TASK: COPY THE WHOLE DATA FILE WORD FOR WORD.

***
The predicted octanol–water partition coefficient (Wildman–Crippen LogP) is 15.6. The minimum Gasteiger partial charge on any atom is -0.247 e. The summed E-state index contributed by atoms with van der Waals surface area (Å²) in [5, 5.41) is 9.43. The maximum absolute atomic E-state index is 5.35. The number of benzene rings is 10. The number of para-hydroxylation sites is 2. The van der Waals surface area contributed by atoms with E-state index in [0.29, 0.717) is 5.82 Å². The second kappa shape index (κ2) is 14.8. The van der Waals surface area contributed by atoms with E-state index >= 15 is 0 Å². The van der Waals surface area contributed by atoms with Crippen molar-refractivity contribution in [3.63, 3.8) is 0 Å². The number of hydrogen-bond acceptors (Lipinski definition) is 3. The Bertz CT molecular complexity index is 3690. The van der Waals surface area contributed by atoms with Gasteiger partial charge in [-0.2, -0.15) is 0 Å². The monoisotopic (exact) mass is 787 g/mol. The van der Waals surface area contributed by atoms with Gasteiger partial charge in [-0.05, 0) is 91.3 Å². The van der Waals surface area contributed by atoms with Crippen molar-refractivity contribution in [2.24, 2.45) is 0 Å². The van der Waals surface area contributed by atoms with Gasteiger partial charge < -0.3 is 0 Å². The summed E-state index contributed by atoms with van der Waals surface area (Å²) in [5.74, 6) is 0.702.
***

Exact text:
The predicted octanol–water partition coefficient (Wildman–Crippen LogP) is 15.6. The minimum Gasteiger partial charge on any atom is -0.247 e. The summed E-state index contributed by atoms with van der Waals surface area (Å²) in [5, 5.41) is 9.43. The maximum absolute atomic E-state index is 5.35. The number of benzene rings is 10. The number of para-hydroxylation sites is 2. The van der Waals surface area contributed by atoms with E-state index in [0.29, 0.717) is 5.82 Å². The second kappa shape index (κ2) is 14.8. The van der Waals surface area contributed by atoms with E-state index >= 15 is 0 Å². The van der Waals surface area contributed by atoms with Crippen molar-refractivity contribution in [3.63, 3.8) is 0 Å². The number of hydrogen-bond acceptors (Lipinski definition) is 3. The Bertz CT molecular complexity index is 3690. The van der Waals surface area contributed by atoms with Gasteiger partial charge in [-0.2, -0.15) is 0 Å². The monoisotopic (exact) mass is 787 g/mol. The van der Waals surface area contributed by atoms with Gasteiger partial charge in [-0.05, 0) is 91.3 Å². The van der Waals surface area contributed by atoms with Crippen molar-refractivity contribution in [2.24, 2.45) is 0 Å². The van der Waals surface area contributed by atoms with Gasteiger partial charge < -0.3 is 0 Å². The summed E-state index contributed by atoms with van der Waals surface area (Å²) in [5.74, 6) is 0.702.